o  Is there any kind of support or improvement in community life such that if you got it, you’d be motivated to invest more personal time in the community?

o  What do you want me to know about community x?

o  How do you think we should focus the plenary time?

In all of the above, please be as specific as possible.

III. I try to combine theory and demonstration
Time is always at a premium—there is a definite limit to how many topics on which we can usefully engage. One of the ways I've learned to stretch things is by laying out theory (say of how to work constructively with conflict, or an effective way to manage an issue through plenary), followed immediately by a demonstration of the theory on a live example. That way the group gets both progress on the particular concern, as well as a demonstration of the pattern that they can apply to future concerns of the same ilk.Two for one.

While this approach entails some risk (what if the demonstration doesn't go so well?—it is, after all, unscripted), it's a wonderfully effective way to ground the learning. Groups will tend to remember the example more vividly than the theory.

IV. I write reports
I took me several years to understand that groups typically absorb only about 20% of what they're taught orally. Too much is happening in a tight time frame for all of it to be absorbed.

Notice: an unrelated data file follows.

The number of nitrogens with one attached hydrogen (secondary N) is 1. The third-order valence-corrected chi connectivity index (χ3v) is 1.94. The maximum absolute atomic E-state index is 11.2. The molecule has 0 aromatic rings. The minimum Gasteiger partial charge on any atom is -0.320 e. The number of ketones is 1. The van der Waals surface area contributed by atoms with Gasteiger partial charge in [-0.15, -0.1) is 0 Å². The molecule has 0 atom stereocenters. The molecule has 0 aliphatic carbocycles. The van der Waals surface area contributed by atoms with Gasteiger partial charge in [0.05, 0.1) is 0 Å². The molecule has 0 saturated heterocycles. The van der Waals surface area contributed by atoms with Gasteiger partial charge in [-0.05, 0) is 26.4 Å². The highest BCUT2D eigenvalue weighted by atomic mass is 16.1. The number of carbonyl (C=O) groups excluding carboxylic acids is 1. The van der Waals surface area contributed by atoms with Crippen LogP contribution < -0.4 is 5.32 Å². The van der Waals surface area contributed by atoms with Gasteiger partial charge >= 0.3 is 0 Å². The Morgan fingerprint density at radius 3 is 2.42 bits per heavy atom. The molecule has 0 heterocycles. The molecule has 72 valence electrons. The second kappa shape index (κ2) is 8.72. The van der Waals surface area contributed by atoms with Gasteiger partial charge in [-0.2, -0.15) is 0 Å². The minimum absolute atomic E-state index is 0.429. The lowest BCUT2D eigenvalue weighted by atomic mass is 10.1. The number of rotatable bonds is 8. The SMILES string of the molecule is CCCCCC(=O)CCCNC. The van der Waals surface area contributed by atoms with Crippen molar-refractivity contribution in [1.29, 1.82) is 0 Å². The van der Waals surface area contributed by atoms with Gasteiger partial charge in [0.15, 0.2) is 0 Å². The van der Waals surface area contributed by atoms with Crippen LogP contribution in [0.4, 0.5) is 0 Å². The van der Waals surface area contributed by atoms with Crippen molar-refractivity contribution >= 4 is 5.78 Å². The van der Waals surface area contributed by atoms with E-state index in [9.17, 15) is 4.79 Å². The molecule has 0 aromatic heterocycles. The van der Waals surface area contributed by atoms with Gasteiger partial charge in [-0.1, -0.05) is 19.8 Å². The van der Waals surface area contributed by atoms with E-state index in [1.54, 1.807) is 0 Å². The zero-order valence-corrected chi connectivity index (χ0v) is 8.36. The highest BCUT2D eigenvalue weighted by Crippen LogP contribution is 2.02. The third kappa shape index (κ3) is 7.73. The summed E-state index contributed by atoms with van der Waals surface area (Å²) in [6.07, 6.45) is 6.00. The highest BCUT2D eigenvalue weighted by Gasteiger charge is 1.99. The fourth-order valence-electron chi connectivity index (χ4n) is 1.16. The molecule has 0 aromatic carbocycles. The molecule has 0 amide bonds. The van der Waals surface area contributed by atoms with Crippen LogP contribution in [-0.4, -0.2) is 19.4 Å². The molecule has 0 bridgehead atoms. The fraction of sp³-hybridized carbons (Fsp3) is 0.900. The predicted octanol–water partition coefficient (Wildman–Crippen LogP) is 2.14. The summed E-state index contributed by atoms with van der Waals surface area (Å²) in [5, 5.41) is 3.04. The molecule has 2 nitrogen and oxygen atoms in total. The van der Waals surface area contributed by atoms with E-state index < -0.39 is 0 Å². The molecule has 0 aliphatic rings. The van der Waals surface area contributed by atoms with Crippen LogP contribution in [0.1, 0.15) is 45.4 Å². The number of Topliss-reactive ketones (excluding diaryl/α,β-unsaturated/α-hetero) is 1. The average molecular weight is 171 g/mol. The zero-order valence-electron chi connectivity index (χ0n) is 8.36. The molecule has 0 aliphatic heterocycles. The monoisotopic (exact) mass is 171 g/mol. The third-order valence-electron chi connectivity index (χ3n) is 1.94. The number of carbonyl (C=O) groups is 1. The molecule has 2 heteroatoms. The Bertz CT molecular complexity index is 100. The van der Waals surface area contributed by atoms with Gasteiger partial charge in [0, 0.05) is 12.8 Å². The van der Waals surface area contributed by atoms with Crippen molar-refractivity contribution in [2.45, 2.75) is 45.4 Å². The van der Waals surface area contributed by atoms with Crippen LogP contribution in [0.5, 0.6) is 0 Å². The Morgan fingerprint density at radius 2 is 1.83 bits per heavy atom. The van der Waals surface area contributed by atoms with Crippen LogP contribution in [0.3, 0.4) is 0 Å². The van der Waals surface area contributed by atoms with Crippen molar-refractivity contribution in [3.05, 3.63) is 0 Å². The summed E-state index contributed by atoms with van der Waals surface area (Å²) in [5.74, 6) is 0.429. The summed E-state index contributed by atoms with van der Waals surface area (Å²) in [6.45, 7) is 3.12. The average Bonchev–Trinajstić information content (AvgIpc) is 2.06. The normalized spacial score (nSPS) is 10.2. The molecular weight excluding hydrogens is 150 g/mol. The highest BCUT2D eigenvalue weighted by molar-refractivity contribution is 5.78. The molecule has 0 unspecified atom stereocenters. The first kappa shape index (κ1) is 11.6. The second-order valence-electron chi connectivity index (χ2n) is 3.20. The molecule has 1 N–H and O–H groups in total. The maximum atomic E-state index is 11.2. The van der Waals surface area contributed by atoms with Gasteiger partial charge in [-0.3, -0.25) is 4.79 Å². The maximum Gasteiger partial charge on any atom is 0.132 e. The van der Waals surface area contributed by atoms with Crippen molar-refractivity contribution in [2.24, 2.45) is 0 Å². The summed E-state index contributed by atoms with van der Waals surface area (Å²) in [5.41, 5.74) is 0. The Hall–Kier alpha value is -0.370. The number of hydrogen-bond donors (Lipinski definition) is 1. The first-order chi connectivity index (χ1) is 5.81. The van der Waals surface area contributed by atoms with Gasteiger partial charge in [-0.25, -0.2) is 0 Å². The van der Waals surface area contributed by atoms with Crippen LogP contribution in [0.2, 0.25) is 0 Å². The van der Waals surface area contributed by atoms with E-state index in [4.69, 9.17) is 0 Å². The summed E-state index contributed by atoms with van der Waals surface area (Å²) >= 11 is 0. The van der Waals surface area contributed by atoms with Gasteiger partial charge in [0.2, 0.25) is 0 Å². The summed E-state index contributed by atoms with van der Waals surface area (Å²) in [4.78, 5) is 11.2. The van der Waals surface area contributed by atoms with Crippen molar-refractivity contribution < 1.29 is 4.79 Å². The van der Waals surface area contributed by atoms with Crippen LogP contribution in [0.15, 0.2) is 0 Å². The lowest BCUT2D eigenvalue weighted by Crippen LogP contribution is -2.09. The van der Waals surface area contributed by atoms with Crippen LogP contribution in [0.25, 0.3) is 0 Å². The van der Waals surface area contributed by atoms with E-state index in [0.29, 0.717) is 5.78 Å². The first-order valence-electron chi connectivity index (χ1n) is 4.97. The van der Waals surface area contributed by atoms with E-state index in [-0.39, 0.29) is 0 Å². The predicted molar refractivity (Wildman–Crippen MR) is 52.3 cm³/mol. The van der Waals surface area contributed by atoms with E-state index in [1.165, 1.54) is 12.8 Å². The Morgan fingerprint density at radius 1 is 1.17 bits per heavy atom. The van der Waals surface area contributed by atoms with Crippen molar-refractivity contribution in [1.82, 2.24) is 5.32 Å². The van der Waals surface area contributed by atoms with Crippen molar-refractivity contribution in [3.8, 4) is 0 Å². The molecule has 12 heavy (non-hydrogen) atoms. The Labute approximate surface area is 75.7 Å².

This led me to make two important adjustments: 
a) Developing handouts to make plain the theory I want to teach, so that they can be referred to after I'm gone.

b) Writing an extensive report (that I commit to delivering within two weeks of the live work) that provides an overview of what happened, my commentary about what happened, and my observations and recommendations about where the group might usefully work in the work future.

That way, much more of the good that we accomplish has legs.

V. I like to meet with the process folks early and late
If possible I try to meet with the process folks (or facilitation team) of the host group. They are typically the group that will be responsible for making system changes (or at least shepherding the conversations about changes) and my preference is to meet with them both first thing when I arrive on site (so I understand well their needs and how I can best support them) and then again after the plenaries are over so that we can discuss why I made the choices I did and how I can support them carrying on after I depart.

This step makes it much more likely that forward momentum will be sustained.

VI. I will not duck the hard stuff
While there's a fair amount of pressure on me to be effective (the community has invested considerable time and money in working with me, and, understandably, they want value for their investment), I've learned that it's my job to tackle the hard issues, to the extent that the group is willing to go there. Sometimes this means taking the issues to a level of examination that is beyond what was asked of me, but once it's in the room, there you are.

While this doesn't always go well, I feel it's my duty to make an attempt if I can see a constructive angle of approach. One of the mantras I pass along to clients is "Have faith in the process." So this is a matter of integrity and walking my own talk. (Group process work is seldom dull.)